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A public row over coronavirus restrictions in Northern Ireland is now in court, with Health Minister Robin Swann suing Belfast-born musician Van Morrison for defamation.

The veteran singer, a well-known critic of anti-pandemic measures, called Swann a “fraud”. In a video that went viral after one of his concerts was canceled at the last minute, Van Morrison is seen trying to blackmail the audience that “Robin Swann is very dangerous”.

Swann retaliated by saying the singer’s comments were “bizarre and irresponsible”. Swann’s attorney, Paul Tweed, has now said the defamation proceedings are “at an advanced stage with a court date scheduled for early 2022”.

Van Morrison’s attorney, Joe Rice, said the singer would argue his comments were “related to a matter of public interest and constituted fair comment.” Morrison has previously called his comments “jokes and sarcasm.”

Here are the main developments on the coronavirus around the world:

Americas

The United States reopened its borders to vaccinated travelers on Monday after midnight – more than a year and a half after the global coronavirus outbreak prompted authorities to restrict international travel.

Visitors from several countries, including Brazil, China, India, South Africa, the United Kingdom and much of Europe, can now enter the United States with proof of vaccination status and a negative test.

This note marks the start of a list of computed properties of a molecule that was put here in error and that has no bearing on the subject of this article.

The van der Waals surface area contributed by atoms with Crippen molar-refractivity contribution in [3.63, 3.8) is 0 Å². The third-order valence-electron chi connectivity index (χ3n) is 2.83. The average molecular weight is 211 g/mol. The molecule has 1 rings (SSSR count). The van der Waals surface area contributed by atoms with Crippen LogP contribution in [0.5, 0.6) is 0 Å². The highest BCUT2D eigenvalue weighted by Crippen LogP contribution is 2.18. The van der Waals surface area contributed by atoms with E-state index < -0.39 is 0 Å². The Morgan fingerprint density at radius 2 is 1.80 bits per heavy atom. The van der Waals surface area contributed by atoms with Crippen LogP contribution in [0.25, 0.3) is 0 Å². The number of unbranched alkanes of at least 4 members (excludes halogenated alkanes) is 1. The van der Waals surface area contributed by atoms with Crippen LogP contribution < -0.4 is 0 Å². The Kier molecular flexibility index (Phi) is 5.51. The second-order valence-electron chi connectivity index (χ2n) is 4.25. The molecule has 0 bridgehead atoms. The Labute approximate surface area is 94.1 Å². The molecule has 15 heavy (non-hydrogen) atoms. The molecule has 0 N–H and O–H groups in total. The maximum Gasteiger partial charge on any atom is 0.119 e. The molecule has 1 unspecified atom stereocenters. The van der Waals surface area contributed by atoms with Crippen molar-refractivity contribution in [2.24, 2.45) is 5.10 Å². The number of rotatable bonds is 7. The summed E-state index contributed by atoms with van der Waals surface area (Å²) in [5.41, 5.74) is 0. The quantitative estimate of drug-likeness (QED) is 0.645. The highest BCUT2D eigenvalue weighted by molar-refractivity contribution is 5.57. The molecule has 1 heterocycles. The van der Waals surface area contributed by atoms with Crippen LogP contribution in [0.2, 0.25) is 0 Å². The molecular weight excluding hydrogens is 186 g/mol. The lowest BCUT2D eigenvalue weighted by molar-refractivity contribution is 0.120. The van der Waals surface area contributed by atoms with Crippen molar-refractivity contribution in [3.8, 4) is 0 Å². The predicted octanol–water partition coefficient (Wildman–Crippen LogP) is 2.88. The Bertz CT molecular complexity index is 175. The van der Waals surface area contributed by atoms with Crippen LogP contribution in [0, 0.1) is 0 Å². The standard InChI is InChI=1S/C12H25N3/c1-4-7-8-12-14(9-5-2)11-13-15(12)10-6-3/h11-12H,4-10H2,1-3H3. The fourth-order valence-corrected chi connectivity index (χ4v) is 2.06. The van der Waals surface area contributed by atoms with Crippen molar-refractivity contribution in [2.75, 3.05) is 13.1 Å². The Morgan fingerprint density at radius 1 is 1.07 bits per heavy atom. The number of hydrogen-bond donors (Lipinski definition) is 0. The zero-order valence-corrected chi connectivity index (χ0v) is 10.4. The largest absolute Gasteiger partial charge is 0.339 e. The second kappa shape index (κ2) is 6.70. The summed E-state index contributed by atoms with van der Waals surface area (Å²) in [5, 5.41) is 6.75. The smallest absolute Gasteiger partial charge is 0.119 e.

Asia

Japan recorded no daily deaths from COVID-19 for the first time in over a year, local media reported. The last day without coronavirus-type deaths was August 2, 2020, according to national broadcaster NHK.

Singapore and Malaysia said they would allow non-quarantine travel between the two countries for those vaccinated. Flights will begin on November 29.

Europe

Germany recorded a record seven-day incidence rate of more than 200 on Monday, according to the latest data released by the Robert Koch Institute of Infectious Diseases (RKI).

The rate, which indicates the number of new COVID-19 infections per 100,000 people over the past week, is now the highest since the start of the coronavirus pandemic.

Many public places throughout Austria are now inaccessible to anyone not fully vaccinated against the coronavirus, under new measures that came into force on Monday.

Under the new rules, those who cannot provide full proof of vaccination or who have recovered from COVID will not be allowed to enter places like restaurants, bars and hairdressers. Unvaccinated people will also be excluded from hotels, events of more than 25 people and ski lifts.

Oceania

that of New Zealand Auckland’s largest city is expected to emerge from a lockdown later this month, Prime Minister Jacinda Ardern said on Monday. Some virus restrictions are due to be relaxed from Tuesday.

“Auckland hit 90% of the first dose and 80% of the second dose over the weekend, and it’s now within weeks of 90% of the double dose,” Ardern said. “And so while we are raising those rates further, we are relaxing our reopening.”

After being stranded for nearly three months, Auckland’s retail stores, malls, libraries, museums and zoos may reopen from Tuesday.

Australia began giving booster shots of the BioNTech-Pfizer COVID vaccine on Monday as restrictions in Sydney were further relaxed.

The country’s vaccination campaign has gained momentum since July after a wave of the highly infectious variant of the Delta virus caused several parts of Australia to go on lockdown. The state of New South Wales, home to Sydney, is on track to hit the 90% mark for double vaccinations.

see, dj / rt (Reuters, AP, AFP, dpa)

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